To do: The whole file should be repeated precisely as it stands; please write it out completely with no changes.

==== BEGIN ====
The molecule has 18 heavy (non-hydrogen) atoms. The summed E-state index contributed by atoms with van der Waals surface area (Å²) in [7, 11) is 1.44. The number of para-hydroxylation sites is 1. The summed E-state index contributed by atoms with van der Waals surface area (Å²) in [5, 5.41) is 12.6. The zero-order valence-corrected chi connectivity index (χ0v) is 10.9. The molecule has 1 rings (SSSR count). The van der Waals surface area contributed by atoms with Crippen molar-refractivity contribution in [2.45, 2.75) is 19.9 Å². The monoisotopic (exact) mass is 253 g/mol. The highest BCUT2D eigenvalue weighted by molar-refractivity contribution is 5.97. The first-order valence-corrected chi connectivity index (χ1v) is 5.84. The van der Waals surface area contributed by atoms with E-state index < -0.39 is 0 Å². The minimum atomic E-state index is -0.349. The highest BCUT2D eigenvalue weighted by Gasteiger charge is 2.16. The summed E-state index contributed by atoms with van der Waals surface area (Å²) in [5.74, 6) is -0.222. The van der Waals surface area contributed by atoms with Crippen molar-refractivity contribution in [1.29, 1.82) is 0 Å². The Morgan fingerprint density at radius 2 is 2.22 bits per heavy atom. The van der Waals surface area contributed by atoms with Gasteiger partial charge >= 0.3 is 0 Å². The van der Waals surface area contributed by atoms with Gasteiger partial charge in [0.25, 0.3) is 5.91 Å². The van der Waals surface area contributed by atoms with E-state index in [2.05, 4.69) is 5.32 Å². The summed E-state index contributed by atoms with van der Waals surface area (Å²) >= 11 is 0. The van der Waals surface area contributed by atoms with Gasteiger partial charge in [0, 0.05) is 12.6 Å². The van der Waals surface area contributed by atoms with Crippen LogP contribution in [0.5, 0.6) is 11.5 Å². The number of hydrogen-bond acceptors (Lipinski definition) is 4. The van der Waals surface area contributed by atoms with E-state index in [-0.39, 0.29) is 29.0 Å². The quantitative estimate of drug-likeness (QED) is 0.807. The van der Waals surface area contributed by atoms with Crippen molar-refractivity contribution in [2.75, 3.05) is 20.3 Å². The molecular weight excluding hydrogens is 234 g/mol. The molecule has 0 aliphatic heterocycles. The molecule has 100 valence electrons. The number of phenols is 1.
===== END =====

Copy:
The molecule has 18 heavy (non-hydrogen) atoms. The summed E-state index contributed by atoms with van der Waals surface area (Å²) in [7, 11) is 1.44. The number of para-hydroxylation sites is 1. The summed E-state index contributed by atoms with van der Waals surface area (Å²) in [5, 5.41) is 12.6. The zero-order valence-corrected chi connectivity index (χ0v) is 10.9. The molecule has 1 rings (SSSR count). The van der Waals surface area contributed by atoms with Crippen molar-refractivity contribution in [2.45, 2.75) is 19.9 Å². The monoisotopic (exact) mass is 253 g/mol. The highest BCUT2D eigenvalue weighted by molar-refractivity contribution is 5.97. The first-order valence-corrected chi connectivity index (χ1v) is 5.84. The van der Waals surface area contributed by atoms with E-state index < -0.39 is 0 Å². The minimum atomic E-state index is -0.349. The highest BCUT2D eigenvalue weighted by Gasteiger charge is 2.16. The summed E-state index contributed by atoms with van der Waals surface area (Å²) in [5.74, 6) is -0.222. The van der Waals surface area contributed by atoms with Crippen molar-refractivity contribution in [1.29, 1.82) is 0 Å². The Morgan fingerprint density at radius 2 is 2.22 bits per heavy atom. The van der Waals surface area contributed by atoms with Gasteiger partial charge >= 0.3 is 0 Å². The van der Waals surface area contributed by atoms with Gasteiger partial charge in [0.25, 0.3) is 5.91 Å². The van der Waals surface area contributed by atoms with E-state index in [2.05, 4.69) is 5.32 Å². The summed E-state index contributed by atoms with van der Waals surface area (Å²) >= 11 is 0. The van der Waals surface area contributed by atoms with Gasteiger partial charge in [0, 0.05) is 12.6 Å². The van der Waals surface area contributed by atoms with Crippen LogP contribution in [0.5, 0.6) is 11.5 Å². The number of hydrogen-bond acceptors (Lipinski definition) is 4. The van der Waals surface area contributed by atoms with E-state index in [-0.39, 0.29) is 29.0 Å². The quantitative estimate of drug-likeness (QED) is 0.807. The van der Waals surface area contributed by atoms with Crippen molar-refractivity contribution in [2.75, 3.05) is 20.3 Å². The molecular weight excluding hydrogens is 234 g/mol. The molecule has 0 aliphatic heterocycles. The molecule has 100 valence electrons. The number of phenols is 1.